Take questions of transparency. Clubs typically are closed organisations and only members may attend meetings. Their business is conducted in private – unless there is some very significant dispute which hits the pages of the press. But statutory bodies need to be open to the public – to report their actions and permit questioning of their decisions. They are also subject to significant rules and regulations around freedom of information, conflicts of interest and standards in public life. These are not necessarily things with which general practice has had to engage in the past – and it may be that such duties will have to be undertaken with less management and administrative support than under the old PCT system.
One reading of recent events is that GPs are being asked to form organisations that are both clubs with members and agencies with statutory duties – despite the fact that both these forms of governance require a different focus, imply a different underlying purpose and have different implications in terms of regulation and transparency (see table). Overlaid on top of this is the fact that GPs are not state employees but independent businesses.
|Towards clinical commissioning: changing roles of GPs|
|GP practice||Benefits for individual patients||Face-to-face with patients||Professional standards and NHS contract||Closed|
|Membership organisation (club)||Benefits for members||Frequent interaction between core of active members; occasional or intermittent interaction with wider membership||Self-regulating by membership||Closed|
|Statutory body (agency)|
Statutory duties; allocating resources between groups of patients/
|Larger bodies can seem remote from patients; intermittent relationship with public; potential challenge from public in respect of certain decisions||Through contract with NHS Commissioning Board; local authority overview and scrutiny committee||Public rights of access to information|
With this in mind, the development of CCGs could be seen as an unusual hybrid of statutory responsibilities and private enterprise – a form of “private government” in which the state cedes certain public functions to an independent body controlled by private interests, much in the way that municipal services in some high streets are now managed by businesses through an independently constituted business improvement district. This is much more than simple contracting out, since CCGs will be making health policy and resource allocation decisions at a local level – yet GPs may also be the delivery agents with a direct business interest.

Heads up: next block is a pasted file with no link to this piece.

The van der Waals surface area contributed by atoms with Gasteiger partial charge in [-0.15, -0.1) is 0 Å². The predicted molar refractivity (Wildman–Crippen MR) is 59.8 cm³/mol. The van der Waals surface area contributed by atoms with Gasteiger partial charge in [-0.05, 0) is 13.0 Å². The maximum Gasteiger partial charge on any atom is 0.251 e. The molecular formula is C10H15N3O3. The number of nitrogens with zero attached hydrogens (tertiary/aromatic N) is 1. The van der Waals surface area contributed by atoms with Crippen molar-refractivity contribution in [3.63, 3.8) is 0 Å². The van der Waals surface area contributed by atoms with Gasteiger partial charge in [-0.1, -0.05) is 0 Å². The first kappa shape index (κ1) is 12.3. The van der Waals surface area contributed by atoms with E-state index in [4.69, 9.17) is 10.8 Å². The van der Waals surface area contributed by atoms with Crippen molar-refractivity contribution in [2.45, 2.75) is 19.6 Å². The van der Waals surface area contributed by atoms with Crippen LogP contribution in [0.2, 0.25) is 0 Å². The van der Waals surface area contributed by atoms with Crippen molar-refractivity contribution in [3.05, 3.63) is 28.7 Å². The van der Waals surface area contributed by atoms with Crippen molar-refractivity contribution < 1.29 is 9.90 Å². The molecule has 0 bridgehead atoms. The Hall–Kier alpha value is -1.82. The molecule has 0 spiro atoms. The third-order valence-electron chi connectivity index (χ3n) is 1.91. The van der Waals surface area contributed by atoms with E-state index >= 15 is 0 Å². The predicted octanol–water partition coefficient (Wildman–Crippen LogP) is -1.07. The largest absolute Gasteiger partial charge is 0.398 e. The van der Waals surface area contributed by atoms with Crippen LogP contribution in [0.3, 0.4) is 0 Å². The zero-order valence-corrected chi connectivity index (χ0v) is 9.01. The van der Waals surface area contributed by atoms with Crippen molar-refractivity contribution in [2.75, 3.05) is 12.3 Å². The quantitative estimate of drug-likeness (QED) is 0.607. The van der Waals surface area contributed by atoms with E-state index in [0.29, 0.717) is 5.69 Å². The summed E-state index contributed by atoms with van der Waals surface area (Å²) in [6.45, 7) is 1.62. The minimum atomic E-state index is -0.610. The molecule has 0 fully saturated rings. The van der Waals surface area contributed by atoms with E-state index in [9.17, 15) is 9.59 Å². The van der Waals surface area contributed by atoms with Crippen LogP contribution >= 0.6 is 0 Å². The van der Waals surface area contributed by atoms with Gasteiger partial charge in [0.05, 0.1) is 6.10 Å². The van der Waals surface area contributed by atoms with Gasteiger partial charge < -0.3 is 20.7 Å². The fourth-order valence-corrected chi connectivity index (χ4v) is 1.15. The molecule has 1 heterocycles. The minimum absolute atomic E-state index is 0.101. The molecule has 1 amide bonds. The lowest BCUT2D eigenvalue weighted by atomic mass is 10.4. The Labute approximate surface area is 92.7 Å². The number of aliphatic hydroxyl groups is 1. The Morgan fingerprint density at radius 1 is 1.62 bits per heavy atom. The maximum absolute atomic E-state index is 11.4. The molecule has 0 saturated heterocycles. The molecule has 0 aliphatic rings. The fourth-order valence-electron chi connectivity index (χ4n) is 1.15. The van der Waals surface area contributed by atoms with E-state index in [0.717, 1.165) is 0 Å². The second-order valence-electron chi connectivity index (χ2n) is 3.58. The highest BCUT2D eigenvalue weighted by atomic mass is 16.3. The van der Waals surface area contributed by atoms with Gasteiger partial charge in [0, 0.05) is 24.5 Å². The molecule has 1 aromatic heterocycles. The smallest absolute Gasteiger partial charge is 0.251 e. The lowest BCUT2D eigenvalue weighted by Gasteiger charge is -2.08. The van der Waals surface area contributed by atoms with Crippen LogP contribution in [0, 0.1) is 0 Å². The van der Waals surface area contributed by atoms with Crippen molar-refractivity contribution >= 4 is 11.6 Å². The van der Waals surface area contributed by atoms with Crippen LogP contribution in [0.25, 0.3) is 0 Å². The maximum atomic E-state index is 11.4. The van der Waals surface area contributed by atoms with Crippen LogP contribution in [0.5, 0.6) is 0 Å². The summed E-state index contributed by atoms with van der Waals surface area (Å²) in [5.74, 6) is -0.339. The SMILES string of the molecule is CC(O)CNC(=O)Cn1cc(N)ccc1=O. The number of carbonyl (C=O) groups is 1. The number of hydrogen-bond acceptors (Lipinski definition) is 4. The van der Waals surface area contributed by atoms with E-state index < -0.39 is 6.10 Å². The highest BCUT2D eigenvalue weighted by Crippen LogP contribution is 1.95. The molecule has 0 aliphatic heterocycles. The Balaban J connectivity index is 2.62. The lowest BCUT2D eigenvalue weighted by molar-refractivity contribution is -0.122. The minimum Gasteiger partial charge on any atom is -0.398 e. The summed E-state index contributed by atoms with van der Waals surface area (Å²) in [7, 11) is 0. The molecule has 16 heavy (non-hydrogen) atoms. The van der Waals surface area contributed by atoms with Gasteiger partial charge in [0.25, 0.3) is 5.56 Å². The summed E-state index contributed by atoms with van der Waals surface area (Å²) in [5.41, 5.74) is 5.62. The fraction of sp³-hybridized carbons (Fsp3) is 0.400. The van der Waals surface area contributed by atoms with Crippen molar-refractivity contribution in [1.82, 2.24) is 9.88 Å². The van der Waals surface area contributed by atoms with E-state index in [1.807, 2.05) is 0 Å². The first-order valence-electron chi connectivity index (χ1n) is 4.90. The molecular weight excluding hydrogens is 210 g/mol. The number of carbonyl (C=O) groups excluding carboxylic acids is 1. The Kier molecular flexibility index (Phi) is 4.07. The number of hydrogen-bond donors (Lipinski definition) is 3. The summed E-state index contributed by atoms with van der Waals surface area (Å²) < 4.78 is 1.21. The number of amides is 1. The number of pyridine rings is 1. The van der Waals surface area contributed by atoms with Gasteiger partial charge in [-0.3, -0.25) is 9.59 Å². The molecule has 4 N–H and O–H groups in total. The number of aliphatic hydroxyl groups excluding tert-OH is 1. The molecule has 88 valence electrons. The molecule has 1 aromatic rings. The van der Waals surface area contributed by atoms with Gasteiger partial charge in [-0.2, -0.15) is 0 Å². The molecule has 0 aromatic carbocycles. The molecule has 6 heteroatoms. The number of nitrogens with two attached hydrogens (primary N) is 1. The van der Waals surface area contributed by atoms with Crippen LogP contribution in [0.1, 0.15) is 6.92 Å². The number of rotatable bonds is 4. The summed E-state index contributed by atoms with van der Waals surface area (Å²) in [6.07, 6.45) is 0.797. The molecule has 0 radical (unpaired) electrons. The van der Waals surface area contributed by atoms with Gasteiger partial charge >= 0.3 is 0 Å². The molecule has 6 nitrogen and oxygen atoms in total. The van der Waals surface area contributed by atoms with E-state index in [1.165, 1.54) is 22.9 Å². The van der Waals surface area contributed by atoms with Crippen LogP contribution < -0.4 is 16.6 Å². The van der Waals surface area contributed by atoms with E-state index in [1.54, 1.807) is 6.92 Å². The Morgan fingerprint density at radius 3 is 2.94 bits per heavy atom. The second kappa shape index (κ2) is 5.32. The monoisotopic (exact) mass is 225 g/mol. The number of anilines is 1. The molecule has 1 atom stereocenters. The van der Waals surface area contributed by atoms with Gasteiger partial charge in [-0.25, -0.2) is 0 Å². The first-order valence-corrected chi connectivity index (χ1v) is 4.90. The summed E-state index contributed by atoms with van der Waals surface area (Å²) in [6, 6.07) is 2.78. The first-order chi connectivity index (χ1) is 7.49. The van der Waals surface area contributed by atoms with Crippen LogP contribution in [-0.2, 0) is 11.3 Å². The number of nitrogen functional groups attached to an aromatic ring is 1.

Beyond these complexities of role and accountability, there is considerable potential for CCGs to become the focus of political protest and legal challenge as they manage the dilemmas of limited and declining budgets. This goes with the terrain of statutory bodies. For all the talk of giving greater power to clinicians, CCGs will be political (small “p”) bodies because they will be making choices that advantage some sections of the community and disadvantage others. They are being asked to value some health and social outcomes over others.
The role that GPs are being asked to play seems confused and potentially contradictory. Being corralled into “clubs” has been a difficult step for some traditionally independent GPs, while others see it as a logical development beyond group practices. The transition from “club” into an “agency” – with its public governance requirements – will be as challenging.
The current system of emerging CCGs and PCT clusters provides a halfway house, but the reorientation from working as a professionally focused club to a statutory agency is a major step. It will be especially important for the GPs leading CCGs to be able to negotiate the complexities of public debate and interaction with health and wellbeing boards and local government scrutiny committees that come with this new terrain if the potential of clinician-led health policy is to be achieved.
Jon Glasby is professor of health and social care and director of the Health Services Management Centre, and Chris Skelcher is professor of public governance at the Institute of Local Government Studies, both at the University of Birmingham.